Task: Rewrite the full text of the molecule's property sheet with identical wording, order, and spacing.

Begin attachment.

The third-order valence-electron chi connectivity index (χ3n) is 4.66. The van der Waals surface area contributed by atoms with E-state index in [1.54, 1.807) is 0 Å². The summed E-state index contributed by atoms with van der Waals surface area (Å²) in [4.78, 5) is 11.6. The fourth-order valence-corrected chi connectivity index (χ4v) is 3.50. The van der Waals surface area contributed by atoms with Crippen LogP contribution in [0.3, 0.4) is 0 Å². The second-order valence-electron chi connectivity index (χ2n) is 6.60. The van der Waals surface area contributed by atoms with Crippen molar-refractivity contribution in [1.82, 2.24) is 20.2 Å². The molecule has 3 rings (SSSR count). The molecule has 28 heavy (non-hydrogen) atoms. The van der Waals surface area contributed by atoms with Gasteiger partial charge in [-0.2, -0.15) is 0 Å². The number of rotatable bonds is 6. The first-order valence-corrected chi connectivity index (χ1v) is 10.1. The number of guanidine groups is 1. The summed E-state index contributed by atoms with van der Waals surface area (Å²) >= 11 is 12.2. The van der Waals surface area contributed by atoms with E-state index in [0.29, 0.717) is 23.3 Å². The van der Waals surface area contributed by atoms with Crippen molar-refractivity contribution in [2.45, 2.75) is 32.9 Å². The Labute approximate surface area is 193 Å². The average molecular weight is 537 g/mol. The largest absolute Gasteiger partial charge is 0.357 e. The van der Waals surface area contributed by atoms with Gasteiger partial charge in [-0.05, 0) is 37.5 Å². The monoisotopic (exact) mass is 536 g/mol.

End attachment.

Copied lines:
The third-order valence-electron chi connectivity index (χ3n) is 4.66. The van der Waals surface area contributed by atoms with E-state index in [1.54, 1.807) is 0 Å². The summed E-state index contributed by atoms with van der Waals surface area (Å²) in [4.78, 5) is 11.6. The fourth-order valence-corrected chi connectivity index (χ4v) is 3.50. The van der Waals surface area contributed by atoms with Crippen LogP contribution in [0.3, 0.4) is 0 Å². The second-order valence-electron chi connectivity index (χ2n) is 6.60. The van der Waals surface area contributed by atoms with Crippen molar-refractivity contribution in [1.82, 2.24) is 20.2 Å². The molecule has 3 rings (SSSR count). The molecule has 28 heavy (non-hydrogen) atoms. The van der Waals surface area contributed by atoms with Gasteiger partial charge in [-0.2, -0.15) is 0 Å². The number of rotatable bonds is 6. The first-order valence-corrected chi connectivity index (χ1v) is 10.1. The number of guanidine groups is 1. The summed E-state index contributed by atoms with van der Waals surface area (Å²) >= 11 is 12.2. The van der Waals surface area contributed by atoms with E-state index in [0.29, 0.717) is 23.3 Å². The van der Waals surface area contributed by atoms with Crippen molar-refractivity contribution in [2.45, 2.75) is 32.9 Å². The Labute approximate surface area is 193 Å². The average molecular weight is 537 g/mol. The largest absolute Gasteiger partial charge is 0.357 e. The van der Waals surface area contributed by atoms with Gasteiger partial charge in [-0.05, 0) is 37.5 Å². The monoisotopic (exact) mass is 536 g/mol.